Stay with Me

  • by Ayobami Adebayo
  • Narrated by Adjoa Andoh
  • 8 hrs and 4 mins
  • Unabridged Audiobook

Publisher's Summary

There are things even love can't do....
If the burden is too much and stays too long, even love bends, cracks, comes close to breaking and sometimes does break. But even when it's in thousands of pieces around your feet, that doesn't mean it's no longer love....
Yejide is hoping for a miracle, for a child. It is all her husband wants, all her mother-in-law wants, and she has tried everything - arduous pilgrimages, medical consultations, dances with prophets, appeals to God. But when her in-laws insist upon a new wife, it is too much for Yejide to bear. It will lead to jealousy, betrayal and despair.
Unravelling against the social and political turbulence of '80s Nigeria, Stay with Me sings with the voices, colours, joys and fears of its surroundings. Ayobami Adebayo weaves a devastating story of the fragility of married love, the undoing of family, the wretchedness of grief and the all-consuming bonds of motherhood. It is a tale about our desperate attempts to save ourselves and those we love from heartbreak.

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Customer Reviews

Most Helpful

A moving portrait of motherhood & family life

Any additional comments?

This story, set in 1980s Nigeria, was a slow-burner for me. I nearly gave up on it in the first few chapters because it reminded me of other novels set in Nigeria. But I'm so glad I stuck with it because it blossomed into a powerful portrayal of the pressures women face from family, society, tradition and their own biological make-up, to have children. It also addresses the painful reality and grief surrounding infertility, impotence and the trauma of losing babies/young children to illness.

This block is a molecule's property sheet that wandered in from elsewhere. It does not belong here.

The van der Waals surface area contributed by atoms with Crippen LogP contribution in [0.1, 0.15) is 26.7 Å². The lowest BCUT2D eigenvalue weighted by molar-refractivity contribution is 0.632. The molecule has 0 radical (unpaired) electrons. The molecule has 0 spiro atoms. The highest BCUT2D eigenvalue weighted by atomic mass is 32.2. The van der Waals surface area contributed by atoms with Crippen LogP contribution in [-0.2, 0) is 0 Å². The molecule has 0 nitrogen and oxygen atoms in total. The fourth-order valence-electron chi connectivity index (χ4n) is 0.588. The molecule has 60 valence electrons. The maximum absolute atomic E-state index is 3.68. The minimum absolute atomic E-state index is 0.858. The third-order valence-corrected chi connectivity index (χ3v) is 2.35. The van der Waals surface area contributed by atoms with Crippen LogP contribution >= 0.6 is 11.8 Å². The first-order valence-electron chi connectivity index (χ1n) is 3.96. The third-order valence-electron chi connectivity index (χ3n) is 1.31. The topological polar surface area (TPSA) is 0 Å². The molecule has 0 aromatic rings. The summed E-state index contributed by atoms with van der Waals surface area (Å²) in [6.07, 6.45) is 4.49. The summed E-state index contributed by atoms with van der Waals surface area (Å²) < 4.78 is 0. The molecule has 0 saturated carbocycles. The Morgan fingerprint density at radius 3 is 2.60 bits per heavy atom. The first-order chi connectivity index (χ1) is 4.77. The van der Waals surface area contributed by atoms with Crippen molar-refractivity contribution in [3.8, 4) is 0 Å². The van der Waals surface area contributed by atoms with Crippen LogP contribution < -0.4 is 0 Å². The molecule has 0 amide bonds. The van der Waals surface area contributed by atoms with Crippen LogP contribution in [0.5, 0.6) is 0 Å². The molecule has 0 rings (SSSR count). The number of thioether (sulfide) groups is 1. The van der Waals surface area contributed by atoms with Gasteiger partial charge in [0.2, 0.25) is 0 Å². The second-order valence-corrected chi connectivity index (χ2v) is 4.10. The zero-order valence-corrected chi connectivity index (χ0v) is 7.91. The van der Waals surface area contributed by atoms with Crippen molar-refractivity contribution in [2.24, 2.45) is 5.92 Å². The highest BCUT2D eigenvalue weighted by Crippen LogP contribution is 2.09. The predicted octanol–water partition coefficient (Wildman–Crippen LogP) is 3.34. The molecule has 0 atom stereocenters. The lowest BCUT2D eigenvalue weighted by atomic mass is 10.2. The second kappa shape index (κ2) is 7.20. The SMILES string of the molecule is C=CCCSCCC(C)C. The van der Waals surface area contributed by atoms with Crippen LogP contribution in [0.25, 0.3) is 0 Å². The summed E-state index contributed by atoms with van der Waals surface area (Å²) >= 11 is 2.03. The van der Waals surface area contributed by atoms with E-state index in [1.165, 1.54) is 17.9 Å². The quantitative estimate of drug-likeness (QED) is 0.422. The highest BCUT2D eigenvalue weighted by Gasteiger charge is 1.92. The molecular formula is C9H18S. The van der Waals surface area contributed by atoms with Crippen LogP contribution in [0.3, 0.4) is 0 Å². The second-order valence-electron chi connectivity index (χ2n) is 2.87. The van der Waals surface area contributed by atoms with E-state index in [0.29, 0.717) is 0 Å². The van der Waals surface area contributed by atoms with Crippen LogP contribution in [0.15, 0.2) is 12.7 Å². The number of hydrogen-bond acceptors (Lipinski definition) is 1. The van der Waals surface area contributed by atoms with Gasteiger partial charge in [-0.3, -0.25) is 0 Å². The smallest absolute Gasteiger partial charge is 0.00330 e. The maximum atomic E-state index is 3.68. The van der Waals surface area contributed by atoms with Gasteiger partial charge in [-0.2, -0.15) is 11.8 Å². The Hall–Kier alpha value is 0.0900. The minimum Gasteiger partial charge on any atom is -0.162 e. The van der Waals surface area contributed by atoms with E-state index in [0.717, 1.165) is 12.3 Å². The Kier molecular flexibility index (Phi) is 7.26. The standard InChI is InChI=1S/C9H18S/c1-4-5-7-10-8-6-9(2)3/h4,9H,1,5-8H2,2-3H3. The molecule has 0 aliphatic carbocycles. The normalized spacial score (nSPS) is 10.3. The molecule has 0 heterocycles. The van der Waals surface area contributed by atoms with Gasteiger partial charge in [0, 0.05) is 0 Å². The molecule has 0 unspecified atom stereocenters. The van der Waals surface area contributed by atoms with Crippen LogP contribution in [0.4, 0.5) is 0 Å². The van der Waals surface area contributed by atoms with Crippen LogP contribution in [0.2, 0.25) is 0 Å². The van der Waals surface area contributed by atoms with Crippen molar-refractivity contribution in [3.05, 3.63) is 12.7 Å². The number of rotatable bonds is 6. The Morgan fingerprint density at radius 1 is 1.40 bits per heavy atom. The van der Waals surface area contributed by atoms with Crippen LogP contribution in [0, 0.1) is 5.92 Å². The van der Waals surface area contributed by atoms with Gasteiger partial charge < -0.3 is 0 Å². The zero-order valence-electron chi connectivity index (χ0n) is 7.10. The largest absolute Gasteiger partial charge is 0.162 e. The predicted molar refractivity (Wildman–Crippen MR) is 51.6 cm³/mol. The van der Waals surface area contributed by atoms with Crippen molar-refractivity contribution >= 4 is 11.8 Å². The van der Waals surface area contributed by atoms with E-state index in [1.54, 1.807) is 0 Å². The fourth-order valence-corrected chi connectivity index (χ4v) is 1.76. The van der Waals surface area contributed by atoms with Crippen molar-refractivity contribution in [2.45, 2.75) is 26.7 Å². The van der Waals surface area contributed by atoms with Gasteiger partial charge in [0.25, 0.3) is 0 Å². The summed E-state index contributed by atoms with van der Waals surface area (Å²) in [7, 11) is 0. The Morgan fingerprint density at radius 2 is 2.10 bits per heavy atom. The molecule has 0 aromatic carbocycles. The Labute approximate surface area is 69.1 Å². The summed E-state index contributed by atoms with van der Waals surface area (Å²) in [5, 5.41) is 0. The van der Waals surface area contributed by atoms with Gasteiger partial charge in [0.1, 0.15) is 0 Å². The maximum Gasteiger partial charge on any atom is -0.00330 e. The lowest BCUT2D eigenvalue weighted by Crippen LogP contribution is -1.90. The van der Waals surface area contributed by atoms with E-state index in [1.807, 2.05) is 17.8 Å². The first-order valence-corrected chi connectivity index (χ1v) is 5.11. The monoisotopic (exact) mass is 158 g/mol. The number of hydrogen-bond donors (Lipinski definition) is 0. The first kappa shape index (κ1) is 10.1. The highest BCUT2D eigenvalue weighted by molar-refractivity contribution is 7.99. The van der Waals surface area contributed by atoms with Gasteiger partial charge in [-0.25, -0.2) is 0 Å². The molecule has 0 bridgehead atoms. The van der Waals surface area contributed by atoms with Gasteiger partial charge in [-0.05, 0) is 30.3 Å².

The plot was well conceived and executed, giving weight to both the mother and the father's side of the story. The bittersweet ending was very well planned and helped to turn a tragic tale into one of hope for the future. The characters were many and varied and the author managed to introduce some humour (as well as horror) into a story that left me feeling sad and thoughtful.

The narration was excellent, full of light and dark tones and beautiful expression.

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- bookylady

Beautiful realism

This is a very beautifully written story about an issue which is still very real and taboo in Nigeria, causing many women to suffer unnecessarily. I couldn't put the book down. Adjoa Andoh is one of my favourite narrators and she didn't disappoint. Good, but not perfect attempts at Yoruba, but she still made it sound like she knew it well. This book left tears in my eyes.
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- Linn

Book Details

  • Release Date: 02-03-2017
  • Publisher: Canongate Books